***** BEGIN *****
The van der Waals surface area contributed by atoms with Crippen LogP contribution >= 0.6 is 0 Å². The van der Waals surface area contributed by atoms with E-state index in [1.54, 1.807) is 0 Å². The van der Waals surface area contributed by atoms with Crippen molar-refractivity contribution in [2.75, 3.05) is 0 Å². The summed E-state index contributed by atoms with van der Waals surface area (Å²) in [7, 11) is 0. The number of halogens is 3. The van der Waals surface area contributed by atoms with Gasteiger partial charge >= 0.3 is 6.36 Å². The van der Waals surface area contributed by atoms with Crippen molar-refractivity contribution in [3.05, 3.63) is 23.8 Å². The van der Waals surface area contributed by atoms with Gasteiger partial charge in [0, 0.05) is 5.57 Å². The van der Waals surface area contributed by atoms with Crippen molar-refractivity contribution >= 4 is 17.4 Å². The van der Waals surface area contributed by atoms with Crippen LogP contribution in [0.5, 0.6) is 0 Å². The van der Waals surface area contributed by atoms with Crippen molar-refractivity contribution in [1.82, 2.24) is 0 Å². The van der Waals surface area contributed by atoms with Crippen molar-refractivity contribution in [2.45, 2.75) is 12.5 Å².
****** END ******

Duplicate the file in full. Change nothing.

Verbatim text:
The van der Waals surface area contributed by atoms with Crippen LogP contribution >= 0.6 is 0 Å². The van der Waals surface area contributed by atoms with E-state index in [1.54, 1.807) is 0 Å². The van der Waals surface area contributed by atoms with Crippen molar-refractivity contribution in [2.75, 3.05) is 0 Å². The summed E-state index contributed by atoms with van der Waals surface area (Å²) in [7, 11) is 0. The number of halogens is 3. The van der Waals surface area contributed by atoms with Gasteiger partial charge >= 0.3 is 6.36 Å². The van der Waals surface area contributed by atoms with Crippen molar-refractivity contribution in [3.05, 3.63) is 23.8 Å². The van der Waals surface area contributed by atoms with Gasteiger partial charge in [0, 0.05) is 5.57 Å². The van der Waals surface area contributed by atoms with Crippen molar-refractivity contribution >= 4 is 17.4 Å². The van der Waals surface area contributed by atoms with Crippen LogP contribution in [0.5, 0.6) is 0 Å². The van der Waals surface area contributed by atoms with Crippen molar-refractivity contribution in [1.82, 2.24) is 0 Å². The van der Waals surface area contributed by atoms with Crippen molar-refractivity contribution in [2.45, 2.75) is 12.5 Å².